Now, both of those elements of the film are things you may have heard of before. I know I did, and I’d never even seen the film. The one-take stuff was fun to see; and there was one moment that was surprisingly tense, towards the end when a maid is slowly and methodically starting to clear the dinner dishes and then the table linens off the chest, then gradually bringing stacks of books back in from the next room, preparing to stow them back into the chest; we’re listening to the other characters speak, but what we see is the maid at work, moving from the chest to the kitchen, then back, where she grabs a dish or two, walks back to the kitchen, then comes back, and…and the whole time I was on tenterhooks wondering “are you going to open the trunk or what now???” But otherwise, the one-take angle came off as more of a clever stunt. Effective and impressive, but still a stunt where I could see the mechanics.
Instead, I was way more fascinated with simply watching Dall as Brandon. I don’t know enough about the Leopold and Loeb case; but here, Brandon is presented as the ringleader who’s talked Philip into going along with him. He’s charming and suave, and perfectly poised for much of the film – as opposed to Philip, who’s nervous and edgy and who gradually falls apart. But Brandon seems to have one tiny weakness – he’s desperate for Rupert’s approval, and just can’t help steering the conversation around to things Rupert had said in the past about murder and art. Clearly it’d be foolish for him to tell Rupert what they’ve done, but….deep down he wants Rupert to know, and despite himself, starts dropping bigger and bigger hints. But Rupert’s no slouch, and suspects something’s up early in the evening – and has decided to play it cool, spurring Brandon to show his hand more and more.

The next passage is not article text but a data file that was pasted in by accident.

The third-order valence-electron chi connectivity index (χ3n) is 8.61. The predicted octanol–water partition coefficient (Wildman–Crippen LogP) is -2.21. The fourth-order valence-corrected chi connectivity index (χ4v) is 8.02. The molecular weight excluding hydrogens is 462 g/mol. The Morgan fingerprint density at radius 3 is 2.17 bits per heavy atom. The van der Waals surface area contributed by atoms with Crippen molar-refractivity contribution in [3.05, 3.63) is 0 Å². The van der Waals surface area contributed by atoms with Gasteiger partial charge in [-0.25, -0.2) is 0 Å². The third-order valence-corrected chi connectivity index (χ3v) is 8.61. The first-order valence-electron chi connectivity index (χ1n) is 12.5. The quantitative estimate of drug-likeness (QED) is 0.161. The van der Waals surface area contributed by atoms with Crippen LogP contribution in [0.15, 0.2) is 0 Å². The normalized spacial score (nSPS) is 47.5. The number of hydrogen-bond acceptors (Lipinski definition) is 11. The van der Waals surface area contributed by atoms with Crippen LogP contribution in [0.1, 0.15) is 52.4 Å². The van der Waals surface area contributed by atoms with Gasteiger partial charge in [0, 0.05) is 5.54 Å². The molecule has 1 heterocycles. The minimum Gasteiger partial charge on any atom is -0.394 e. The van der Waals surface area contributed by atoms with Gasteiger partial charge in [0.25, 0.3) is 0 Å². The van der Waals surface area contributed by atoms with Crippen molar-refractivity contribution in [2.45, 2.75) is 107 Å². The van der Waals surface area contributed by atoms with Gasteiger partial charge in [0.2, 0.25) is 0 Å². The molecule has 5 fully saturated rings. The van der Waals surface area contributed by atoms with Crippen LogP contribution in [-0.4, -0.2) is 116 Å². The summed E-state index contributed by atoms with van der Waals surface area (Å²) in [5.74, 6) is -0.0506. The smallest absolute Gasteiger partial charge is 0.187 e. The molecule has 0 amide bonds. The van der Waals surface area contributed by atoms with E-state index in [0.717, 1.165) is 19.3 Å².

Apparently, in the original play, there was some heavy insinuation that Rupert, Brandon, and Philip had all been each other’s lovers at one point (and that Brandon and Philip were still kind of involved). But this read much more like a child trying to seek approval from a teacher he admired, and the teacher just hanging back knowing that the child was going to spill his guts sooner or later. Stewart and Dall are both remarkably subtle here; Dall never goes totally obvious with his hints, and we never see more than the slightest ripple in his calm. And Stewart never gets histrionic about his suspicions until the very end; but much earlier, there’s a moment when Stewart is listening to Dall as Brandon talking about David, and the camera is focused on him listening with a thoughtful smile. He never breaks that smile – but at some point, as he listens, we can tell the exact moment when he realizes what happened.
So see Rope for the technical expertise if you like, but don’t forget to watch for what I found to be a tour de force performance from a pair of actors.
2 thoughts on “Rope (1948)”
Yeah, the technical elements feel a bit gimmicky. I was more impressed with the murder mystery, the übermench theme and the gay element. I think it plays very interestingly as a gay love triangle, which is pretty advanced for 1948.